Better Roads

October 2014

Better Roads Digital Magazine

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Page 27 of 35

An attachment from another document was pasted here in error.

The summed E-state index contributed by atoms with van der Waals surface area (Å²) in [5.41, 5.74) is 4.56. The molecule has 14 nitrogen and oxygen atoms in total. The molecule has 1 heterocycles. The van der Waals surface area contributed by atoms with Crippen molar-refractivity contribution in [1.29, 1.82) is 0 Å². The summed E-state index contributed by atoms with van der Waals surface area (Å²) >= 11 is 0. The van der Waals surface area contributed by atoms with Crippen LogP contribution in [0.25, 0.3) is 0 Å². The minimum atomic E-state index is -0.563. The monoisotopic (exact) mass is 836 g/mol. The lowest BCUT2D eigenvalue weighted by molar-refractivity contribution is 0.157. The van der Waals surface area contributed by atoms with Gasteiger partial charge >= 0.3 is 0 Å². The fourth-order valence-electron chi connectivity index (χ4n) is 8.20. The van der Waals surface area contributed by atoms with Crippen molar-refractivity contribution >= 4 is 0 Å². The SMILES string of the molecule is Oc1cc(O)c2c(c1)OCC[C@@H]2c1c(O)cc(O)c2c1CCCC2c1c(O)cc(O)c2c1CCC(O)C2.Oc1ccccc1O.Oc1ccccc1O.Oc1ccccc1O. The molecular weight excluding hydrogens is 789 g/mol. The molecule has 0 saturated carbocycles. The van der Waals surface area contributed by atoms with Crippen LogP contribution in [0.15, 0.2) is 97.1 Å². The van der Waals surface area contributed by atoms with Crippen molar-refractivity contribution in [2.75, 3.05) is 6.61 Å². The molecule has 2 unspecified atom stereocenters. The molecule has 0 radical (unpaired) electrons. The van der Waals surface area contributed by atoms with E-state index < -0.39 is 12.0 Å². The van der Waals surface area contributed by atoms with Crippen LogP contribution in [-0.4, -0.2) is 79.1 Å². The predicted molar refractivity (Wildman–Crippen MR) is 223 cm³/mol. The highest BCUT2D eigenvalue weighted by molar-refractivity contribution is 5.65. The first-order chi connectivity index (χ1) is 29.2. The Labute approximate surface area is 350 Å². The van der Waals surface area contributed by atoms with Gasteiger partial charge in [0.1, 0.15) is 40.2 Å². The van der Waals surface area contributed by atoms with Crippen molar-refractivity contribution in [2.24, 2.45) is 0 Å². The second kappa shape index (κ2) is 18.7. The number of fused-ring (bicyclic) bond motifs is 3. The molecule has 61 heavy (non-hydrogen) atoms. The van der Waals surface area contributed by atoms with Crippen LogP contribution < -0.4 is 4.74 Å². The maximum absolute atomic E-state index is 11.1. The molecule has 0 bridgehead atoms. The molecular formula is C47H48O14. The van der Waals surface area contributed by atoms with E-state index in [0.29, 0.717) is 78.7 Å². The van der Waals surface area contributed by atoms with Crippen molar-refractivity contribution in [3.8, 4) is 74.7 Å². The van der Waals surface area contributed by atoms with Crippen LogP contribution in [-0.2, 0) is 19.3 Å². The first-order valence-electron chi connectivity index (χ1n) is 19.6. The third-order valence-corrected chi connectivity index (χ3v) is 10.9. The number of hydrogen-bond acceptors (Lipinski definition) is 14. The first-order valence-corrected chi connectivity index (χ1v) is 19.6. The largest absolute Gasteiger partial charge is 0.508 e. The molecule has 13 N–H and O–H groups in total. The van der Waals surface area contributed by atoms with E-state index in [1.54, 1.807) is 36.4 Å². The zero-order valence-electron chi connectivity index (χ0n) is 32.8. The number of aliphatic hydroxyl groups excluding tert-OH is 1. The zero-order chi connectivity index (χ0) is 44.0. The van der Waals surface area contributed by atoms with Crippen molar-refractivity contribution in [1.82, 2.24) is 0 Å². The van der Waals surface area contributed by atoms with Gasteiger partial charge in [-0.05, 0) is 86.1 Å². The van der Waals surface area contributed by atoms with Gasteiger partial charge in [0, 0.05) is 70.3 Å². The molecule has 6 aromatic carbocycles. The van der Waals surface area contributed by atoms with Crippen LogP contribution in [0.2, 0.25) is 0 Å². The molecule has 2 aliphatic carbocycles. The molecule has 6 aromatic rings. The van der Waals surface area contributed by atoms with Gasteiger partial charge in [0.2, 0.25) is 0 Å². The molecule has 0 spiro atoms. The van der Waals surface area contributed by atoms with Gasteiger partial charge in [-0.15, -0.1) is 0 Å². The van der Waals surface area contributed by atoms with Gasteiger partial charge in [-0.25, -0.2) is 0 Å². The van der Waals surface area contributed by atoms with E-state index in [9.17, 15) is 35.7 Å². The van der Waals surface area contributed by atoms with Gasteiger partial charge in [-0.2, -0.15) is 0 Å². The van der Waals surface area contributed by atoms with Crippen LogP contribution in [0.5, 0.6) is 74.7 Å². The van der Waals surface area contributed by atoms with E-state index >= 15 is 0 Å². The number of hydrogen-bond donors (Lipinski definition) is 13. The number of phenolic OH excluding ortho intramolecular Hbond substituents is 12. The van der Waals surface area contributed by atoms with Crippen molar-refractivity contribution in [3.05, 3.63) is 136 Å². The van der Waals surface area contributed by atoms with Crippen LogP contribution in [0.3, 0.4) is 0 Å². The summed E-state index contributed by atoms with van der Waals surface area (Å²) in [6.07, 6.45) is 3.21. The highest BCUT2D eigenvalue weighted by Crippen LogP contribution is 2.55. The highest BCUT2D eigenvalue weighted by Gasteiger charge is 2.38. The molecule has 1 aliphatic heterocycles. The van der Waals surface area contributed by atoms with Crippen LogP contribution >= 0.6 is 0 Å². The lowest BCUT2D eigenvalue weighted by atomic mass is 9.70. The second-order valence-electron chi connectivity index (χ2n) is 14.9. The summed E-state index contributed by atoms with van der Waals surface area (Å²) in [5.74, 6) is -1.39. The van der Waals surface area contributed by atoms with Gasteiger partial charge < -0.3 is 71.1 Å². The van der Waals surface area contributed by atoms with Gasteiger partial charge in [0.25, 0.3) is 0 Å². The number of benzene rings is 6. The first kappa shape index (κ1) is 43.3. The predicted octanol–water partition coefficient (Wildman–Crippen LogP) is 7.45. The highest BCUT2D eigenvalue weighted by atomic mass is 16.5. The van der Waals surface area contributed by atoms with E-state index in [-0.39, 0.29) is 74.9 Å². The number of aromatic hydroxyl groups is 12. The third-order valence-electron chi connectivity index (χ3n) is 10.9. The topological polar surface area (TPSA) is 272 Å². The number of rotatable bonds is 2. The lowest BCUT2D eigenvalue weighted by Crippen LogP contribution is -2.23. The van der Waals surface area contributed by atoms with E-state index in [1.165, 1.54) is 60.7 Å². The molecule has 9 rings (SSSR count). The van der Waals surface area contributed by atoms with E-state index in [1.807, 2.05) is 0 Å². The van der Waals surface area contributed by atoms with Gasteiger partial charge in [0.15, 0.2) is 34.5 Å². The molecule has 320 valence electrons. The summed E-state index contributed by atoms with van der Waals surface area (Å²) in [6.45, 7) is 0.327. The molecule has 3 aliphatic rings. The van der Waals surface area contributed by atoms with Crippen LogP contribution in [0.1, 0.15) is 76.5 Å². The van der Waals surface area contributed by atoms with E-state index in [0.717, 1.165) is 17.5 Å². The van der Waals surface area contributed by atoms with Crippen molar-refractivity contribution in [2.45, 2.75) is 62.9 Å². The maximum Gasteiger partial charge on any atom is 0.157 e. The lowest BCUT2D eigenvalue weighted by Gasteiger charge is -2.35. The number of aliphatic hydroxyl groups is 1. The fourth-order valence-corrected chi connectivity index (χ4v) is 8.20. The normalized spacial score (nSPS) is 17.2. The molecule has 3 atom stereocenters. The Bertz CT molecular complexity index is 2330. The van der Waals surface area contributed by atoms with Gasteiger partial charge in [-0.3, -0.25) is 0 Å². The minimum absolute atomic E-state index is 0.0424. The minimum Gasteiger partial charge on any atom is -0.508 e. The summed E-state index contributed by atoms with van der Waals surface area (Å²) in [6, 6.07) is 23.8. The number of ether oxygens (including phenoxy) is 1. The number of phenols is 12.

26 October 2014 Better Roads InCourt by Brian Morrow, P.E., Esq. Attorney Brian Morrow is a partner in Newmeyer & Dillion LLP and a licensed civil engineer specializing in construction law, including road and heavy construction. I n a recent case involving no-damages-for-delay clauses – Zachry Construction Corp. v. Port of Houston Authority of Harris County, Aug. 29, 2014 – the Texas Supreme Court held a no-damages-for- delay provision in a construction contract by the Port of Houston was unenforceable. No-damages-for-delay clauses can be found in private construction contracts, and public construction con- tracts with state and local governmental entities. The federal government, however, does not use such clauses in its standard form contracts. No-damages-for-delay provisions legally excuse a party to a contract from li- ability that it would otherwise be exposed to in the event of a project delay. These clauses assist in avoiding liability for money damages for delay, disruption, or in- terference suffered by a contractor during performance of a contract. No-damages-for-delay clauses are often upheld as valid, though they are also strictly interpreted and limited to their terms. There are several recognized exceptions to no-damages-for-delay clauses, including delays not contemplated by the parties, active interfer- ence, unreasonable delays, and fraud or intentional misconduct. In the absence of a no-damages-for-delay clause, typical rules of contract law would impose li- ability for delay caused by another party. The use of no- damages-for-delay clauses represent an attempt by own- ers and prime contractors to avoid liability for damages relating to delay. In Zachry Construction Corp. v. Port of Houston Authority of Harris County, Zachry Construction contracted to construct a wharf on the Bayport Ship Channel for the Port of Houston. The contract included a no-damage- for-delay provision that provides: [Zachry] shall receive no financial compensation for delay or hin- drance to the work… The planned wharf was a concrete deck supported by piers. It would be used for loading and unloading ships carrying container goods. Its length was 1,660 feet — long enough for two ships to dock stern to bow. It would be built in five sections, each 135 feet wide and 332 feet long. The total cost was $62,485,733. Zachry planned on innovative construction, includ- ing installing a frozen earth wall that would allow it to perform the work in the dry." The company believed this approach would make the work less expensive and allow it to be completed more quickly. Work began in June 2004 and was to be completed in two years. But two sections of the wharf had to be completed by February 2006, so a ship from China could deliver cranes to be used on the wharf. The Port imposed liquidated damages of $20,000 per day for missing the deadlines. Nine months into the project, the Port realized that a sixth 332-foot section would have to be added to the wharf. To complete the two sections of the wharf need- ed by February 2006 and to continue to work "in the dry", Zachry proposed to build another frozen cutoff wall through the middle of the project, thus splitting the project into two parts. Zachry would finish the west end where the ship from China would dock, remove Delays and Disruptions Contractor prevails on no-damages-for-delay clause against Port of Houston

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